It is the first of a trilogy of books on the history of England. It is a fascinating mix of standard famous men (mostly kings) history with a fair amount of explanation about the living conditions of the standard inhabitant.

England was conquered early and many times. It is the mix of a variety of cultures. There is some very interesting linguistic history mixed in here especially around place names and political offices. It was not until near the end of this history that a king of England actually was a native english speaker (Henry IV around 1300).

Early England was violent and it had more than several despotic rulers that believed that God gave them their rule, so they needed to take advantage of everyone they could. And there were more than a few sincerely devoted kings as well, but life was not always much better for the people.

Demographics were interesting too. England under Roman rule was probably as high as 4 million people. After several rounds of invasion, the 1086 population was estimated to be down to around 2 million. But then grew to around 5 to 6 million by 1300 with a fairly stable government and economy. The Black death several times between 1348 and 1400 until the population was down to about 2.5 million. It wasn’t until around 1600 that the population grew to about 4 million. Smaller plagues and wars continued to happen, but there was not another significant population loss until (not in in this history) the 19th century started a significant migration.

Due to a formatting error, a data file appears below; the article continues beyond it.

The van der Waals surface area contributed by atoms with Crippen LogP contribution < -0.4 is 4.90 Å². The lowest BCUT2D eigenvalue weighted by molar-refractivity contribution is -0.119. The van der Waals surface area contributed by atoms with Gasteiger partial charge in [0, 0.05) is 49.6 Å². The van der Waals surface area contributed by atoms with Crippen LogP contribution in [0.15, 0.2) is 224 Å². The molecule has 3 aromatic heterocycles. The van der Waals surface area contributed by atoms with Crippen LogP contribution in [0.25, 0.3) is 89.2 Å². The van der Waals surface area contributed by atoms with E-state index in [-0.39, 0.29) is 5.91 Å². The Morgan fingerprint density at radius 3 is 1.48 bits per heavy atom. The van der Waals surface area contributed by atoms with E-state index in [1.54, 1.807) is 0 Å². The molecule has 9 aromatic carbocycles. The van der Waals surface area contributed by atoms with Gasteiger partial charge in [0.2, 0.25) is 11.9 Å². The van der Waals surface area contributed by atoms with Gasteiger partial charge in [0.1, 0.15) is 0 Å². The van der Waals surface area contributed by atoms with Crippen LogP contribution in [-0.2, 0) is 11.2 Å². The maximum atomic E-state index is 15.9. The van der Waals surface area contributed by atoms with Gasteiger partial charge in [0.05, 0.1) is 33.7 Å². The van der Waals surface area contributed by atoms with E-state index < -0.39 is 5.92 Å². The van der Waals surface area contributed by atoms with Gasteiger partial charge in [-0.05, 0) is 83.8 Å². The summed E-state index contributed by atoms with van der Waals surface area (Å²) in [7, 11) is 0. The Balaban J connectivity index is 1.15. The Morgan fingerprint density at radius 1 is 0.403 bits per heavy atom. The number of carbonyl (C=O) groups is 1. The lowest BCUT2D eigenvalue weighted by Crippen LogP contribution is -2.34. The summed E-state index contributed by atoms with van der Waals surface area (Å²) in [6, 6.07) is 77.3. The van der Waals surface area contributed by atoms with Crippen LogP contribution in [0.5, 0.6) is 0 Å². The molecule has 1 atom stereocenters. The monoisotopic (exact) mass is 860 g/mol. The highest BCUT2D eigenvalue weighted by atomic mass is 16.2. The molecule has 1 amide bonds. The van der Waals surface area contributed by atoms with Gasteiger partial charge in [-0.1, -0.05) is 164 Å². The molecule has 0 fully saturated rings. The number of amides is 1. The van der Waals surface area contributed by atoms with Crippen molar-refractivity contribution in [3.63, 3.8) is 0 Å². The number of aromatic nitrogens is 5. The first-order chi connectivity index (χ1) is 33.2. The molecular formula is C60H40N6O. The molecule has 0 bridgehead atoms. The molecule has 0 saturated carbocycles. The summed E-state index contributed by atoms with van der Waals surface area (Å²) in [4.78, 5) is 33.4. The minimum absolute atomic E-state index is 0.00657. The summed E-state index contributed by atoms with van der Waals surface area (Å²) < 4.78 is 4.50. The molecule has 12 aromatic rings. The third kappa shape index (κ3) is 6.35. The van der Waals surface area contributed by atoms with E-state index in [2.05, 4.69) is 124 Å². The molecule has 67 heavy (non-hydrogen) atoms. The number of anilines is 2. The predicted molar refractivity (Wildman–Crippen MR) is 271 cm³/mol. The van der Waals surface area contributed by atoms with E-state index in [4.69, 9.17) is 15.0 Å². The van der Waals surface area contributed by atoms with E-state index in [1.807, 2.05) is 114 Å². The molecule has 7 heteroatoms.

Harry Potter and the Cursed Child by JK Rowling, Jack Thorne and John Tiffany

Harry Potter and the Cursed ChildSummary: 19 Years after the setting of the final defeat of Voldemort, an older Harry Potter and the gang, and their children face a new challenge. 

If you are a Harry Potter fan and have not heard about the new book, you have been probably hiding on a desert island somewhere. There have been lots of reviews floating around and I am not going to write some great one that changes people’s perspective on the book.

I thought it was a solid effort, with clearly evident input from other writers. It is written in a play format (since it is a play.) That is easy enough to get used to. Maybe it was just me getting used to the idea of a new story, but as the play went on, it seemed to find a more traditional Harry Potter voice.